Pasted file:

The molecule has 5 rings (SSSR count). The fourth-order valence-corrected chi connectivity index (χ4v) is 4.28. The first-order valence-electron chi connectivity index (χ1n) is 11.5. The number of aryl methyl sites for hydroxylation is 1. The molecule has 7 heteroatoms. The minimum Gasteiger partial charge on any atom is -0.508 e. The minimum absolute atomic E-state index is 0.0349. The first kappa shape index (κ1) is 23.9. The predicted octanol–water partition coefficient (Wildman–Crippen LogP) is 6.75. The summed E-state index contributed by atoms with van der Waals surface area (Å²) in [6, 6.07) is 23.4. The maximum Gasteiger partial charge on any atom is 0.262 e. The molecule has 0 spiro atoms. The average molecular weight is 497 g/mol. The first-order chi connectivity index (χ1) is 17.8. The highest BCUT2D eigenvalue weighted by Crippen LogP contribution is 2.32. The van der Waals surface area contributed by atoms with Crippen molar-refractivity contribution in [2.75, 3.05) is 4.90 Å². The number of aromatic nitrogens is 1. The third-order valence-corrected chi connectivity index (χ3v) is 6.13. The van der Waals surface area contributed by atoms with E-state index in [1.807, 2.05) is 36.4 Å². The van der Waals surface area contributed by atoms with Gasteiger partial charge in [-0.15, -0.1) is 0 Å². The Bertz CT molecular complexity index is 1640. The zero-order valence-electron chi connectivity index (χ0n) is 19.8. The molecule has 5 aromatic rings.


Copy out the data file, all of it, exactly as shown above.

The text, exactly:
The molecule has 5 rings (SSSR count). The fourth-order valence-corrected chi connectivity index (χ4v) is 4.28. The first-order valence-electron chi connectivity index (χ1n) is 11.5. The number of aryl methyl sites for hydroxylation is 1. The molecule has 7 heteroatoms. The minimum Gasteiger partial charge on any atom is -0.508 e. The minimum absolute atomic E-state index is 0.0349. The first kappa shape index (κ1) is 23.9. The predicted octanol–water partition coefficient (Wildman–Crippen LogP) is 6.75. The summed E-state index contributed by atoms with van der Waals surface area (Å²) in [6, 6.07) is 23.4. The maximum Gasteiger partial charge on any atom is 0.262 e. The molecule has 0 spiro atoms. The average molecular weight is 497 g/mol. The first-order chi connectivity index (χ1) is 17.8. The highest BCUT2D eigenvalue weighted by Crippen LogP contribution is 2.32. The van der Waals surface area contributed by atoms with Crippen molar-refractivity contribution in [2.75, 3.05) is 4.90 Å². The number of aromatic nitrogens is 1. The third-order valence-corrected chi connectivity index (χ3v) is 6.13. The van der Waals surface area contributed by atoms with E-state index in [1.807, 2.05) is 36.4 Å². The van der Waals surface area contributed by atoms with Gasteiger partial charge in [-0.15, -0.1) is 0 Å². The Bertz CT molecular complexity index is 1640. The zero-order valence-electron chi connectivity index (χ0n) is 19.8. The molecule has 5 aromatic rings.